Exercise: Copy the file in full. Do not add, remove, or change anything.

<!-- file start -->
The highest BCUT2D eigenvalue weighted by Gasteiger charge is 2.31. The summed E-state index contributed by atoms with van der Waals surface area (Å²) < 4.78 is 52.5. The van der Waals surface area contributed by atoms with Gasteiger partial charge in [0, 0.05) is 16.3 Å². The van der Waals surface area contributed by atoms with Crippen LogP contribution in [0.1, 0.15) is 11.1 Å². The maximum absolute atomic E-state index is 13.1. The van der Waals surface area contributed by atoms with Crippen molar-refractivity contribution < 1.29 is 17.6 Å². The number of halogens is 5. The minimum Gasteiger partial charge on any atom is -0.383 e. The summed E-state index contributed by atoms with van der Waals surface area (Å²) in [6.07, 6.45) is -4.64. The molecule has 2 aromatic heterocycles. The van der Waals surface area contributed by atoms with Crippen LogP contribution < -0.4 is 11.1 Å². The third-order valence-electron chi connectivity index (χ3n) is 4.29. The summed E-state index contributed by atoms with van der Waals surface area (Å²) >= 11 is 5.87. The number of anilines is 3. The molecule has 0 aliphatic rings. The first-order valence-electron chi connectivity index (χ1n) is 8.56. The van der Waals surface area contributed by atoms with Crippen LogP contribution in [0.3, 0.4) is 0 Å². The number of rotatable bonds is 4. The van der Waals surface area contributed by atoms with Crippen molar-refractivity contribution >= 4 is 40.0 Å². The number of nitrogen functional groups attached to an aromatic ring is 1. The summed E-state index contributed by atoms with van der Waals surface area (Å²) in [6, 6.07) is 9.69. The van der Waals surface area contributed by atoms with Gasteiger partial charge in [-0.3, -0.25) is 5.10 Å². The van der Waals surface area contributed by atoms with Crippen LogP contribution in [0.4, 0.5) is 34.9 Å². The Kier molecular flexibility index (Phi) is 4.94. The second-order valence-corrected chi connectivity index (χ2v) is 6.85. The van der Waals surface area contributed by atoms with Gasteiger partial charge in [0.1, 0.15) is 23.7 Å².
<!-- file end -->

The highest BCUT2D eigenvalue weighted by Gasteiger charge is 2.31. The summed E-state index contributed by atoms with van der Waals surface area (Å²) < 4.78 is 52.5. The van der Waals surface area contributed by atoms with Gasteiger partial charge in [0, 0.05) is 16.3 Å². The van der Waals surface area contributed by atoms with Crippen LogP contribution in [0.1, 0.15) is 11.1 Å². The maximum absolute atomic E-state index is 13.1. The van der Waals surface area contributed by atoms with Crippen molar-refractivity contribution < 1.29 is 17.6 Å². The number of halogens is 5. The minimum Gasteiger partial charge on any atom is -0.383 e. The summed E-state index contributed by atoms with van der Waals surface area (Å²) in [6.07, 6.45) is -4.64. The molecule has 2 aromatic heterocycles. The van der Waals surface area contributed by atoms with Crippen LogP contribution < -0.4 is 11.1 Å². The third-order valence-electron chi connectivity index (χ3n) is 4.29. The summed E-state index contributed by atoms with van der Waals surface area (Å²) >= 11 is 5.87. The number of anilines is 3. The molecule has 0 aliphatic rings. The first-order valence-electron chi connectivity index (χ1n) is 8.56. The van der Waals surface area contributed by atoms with Crippen LogP contribution in [0.3, 0.4) is 0 Å². The number of rotatable bonds is 4. The van der Waals surface area contributed by atoms with Crippen molar-refractivity contribution >= 4 is 40.0 Å². The number of nitrogen functional groups attached to an aromatic ring is 1. The summed E-state index contributed by atoms with van der Waals surface area (Å²) in [6, 6.07) is 9.69. The van der Waals surface area contributed by atoms with Gasteiger partial charge in [-0.3, -0.25) is 5.10 Å². The van der Waals surface area contributed by atoms with Crippen LogP contribution in [0.4, 0.5) is 34.9 Å². The Kier molecular flexibility index (Phi) is 4.94. The second-order valence-corrected chi connectivity index (χ2v) is 6.85. The van der Waals surface area contributed by atoms with Gasteiger partial charge in [0.1, 0.15) is 23.7 Å².